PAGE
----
When news of the case first surfaced, constitutional law types (myself included) thought it was frivolous. The United States in a 1912 case involving Pacific Gas and Electric held that a challenge of Oregon's initiative process as violating the Guarantee Clause was a non-justiciable political question. The challenge here of Colorado's TABOR amendment, adopted by the Citizens of Colorado through the initiative process, certainly seemed to be equally non-justiciable.
After the case was filed, Colorado Attorney General John Suthers moved to dismiss it, as he should. In what can only be described as perhaps the judicial shocker of the decade, Judge Martinez, the newest Colorado federal district court judge appointed by President Obama, in a 73-page opinion, refused to dismiss the Guarantee Clause claim and further turned back a challenge to the standing of certain individual legislators to bring the case. On this latter point, it should be noted that the General Assembly itself is not bringing this case, nor did it vote to authorize the particular legislators to bring the case.
Just exactly what is a Republican Form of Government that the federal court held could at least theoretically be violated by TABOR? We have a General Assembly, consisting of a state House of Representatives and a State Senate. They enact all sorts of laws and exercise the State's police power that is the core of state sovereignty. They enact legislation appropriating approximately $20 billion in state and federal funds annually. Is this not "Republican in form"?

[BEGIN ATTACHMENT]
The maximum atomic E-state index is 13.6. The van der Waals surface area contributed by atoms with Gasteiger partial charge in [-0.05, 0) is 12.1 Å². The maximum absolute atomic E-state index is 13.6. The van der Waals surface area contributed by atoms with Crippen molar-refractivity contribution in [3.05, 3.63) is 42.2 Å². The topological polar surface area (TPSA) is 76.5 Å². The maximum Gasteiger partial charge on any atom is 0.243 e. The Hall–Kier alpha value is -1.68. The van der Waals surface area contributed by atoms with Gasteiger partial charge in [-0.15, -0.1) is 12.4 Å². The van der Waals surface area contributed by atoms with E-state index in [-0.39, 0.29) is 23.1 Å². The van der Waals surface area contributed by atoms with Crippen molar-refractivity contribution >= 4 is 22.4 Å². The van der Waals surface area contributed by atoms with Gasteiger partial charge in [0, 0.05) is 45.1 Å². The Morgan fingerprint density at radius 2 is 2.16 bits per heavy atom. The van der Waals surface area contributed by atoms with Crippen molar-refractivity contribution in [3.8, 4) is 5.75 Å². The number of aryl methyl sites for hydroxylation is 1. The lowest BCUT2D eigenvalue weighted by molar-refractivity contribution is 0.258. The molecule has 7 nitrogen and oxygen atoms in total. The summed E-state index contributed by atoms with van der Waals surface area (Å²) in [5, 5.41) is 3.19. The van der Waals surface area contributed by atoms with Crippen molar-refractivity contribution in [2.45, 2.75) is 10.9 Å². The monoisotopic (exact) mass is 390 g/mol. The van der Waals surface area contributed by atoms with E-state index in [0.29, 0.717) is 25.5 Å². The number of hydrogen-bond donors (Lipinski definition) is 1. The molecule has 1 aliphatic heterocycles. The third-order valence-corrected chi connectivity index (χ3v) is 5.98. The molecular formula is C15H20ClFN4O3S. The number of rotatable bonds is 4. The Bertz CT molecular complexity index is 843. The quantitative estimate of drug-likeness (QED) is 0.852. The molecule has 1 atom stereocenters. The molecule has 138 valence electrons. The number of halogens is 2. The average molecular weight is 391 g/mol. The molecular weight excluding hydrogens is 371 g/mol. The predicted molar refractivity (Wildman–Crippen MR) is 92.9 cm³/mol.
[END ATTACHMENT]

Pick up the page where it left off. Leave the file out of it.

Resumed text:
There is no measuring stick except for the fact that, per Judge Martinez, the legislators have alleged that they should be allowed to raise taxes without first seeking voter approval and the denial of such power is denial of a "core" legislative power that they should enjoy.
The Attorney General just filed a motion asking the court to certify the case for an interlocutory appeal. In other words, the AG is asking the district court to allow the Tenth Circuit to weigh in before this goes off on the frolic and detour that will ensue if the case is allowed to proceed to trial. Let us hope that the State and Colorado's citizens who support having a voice in the raising of their taxes get the second look they deserve.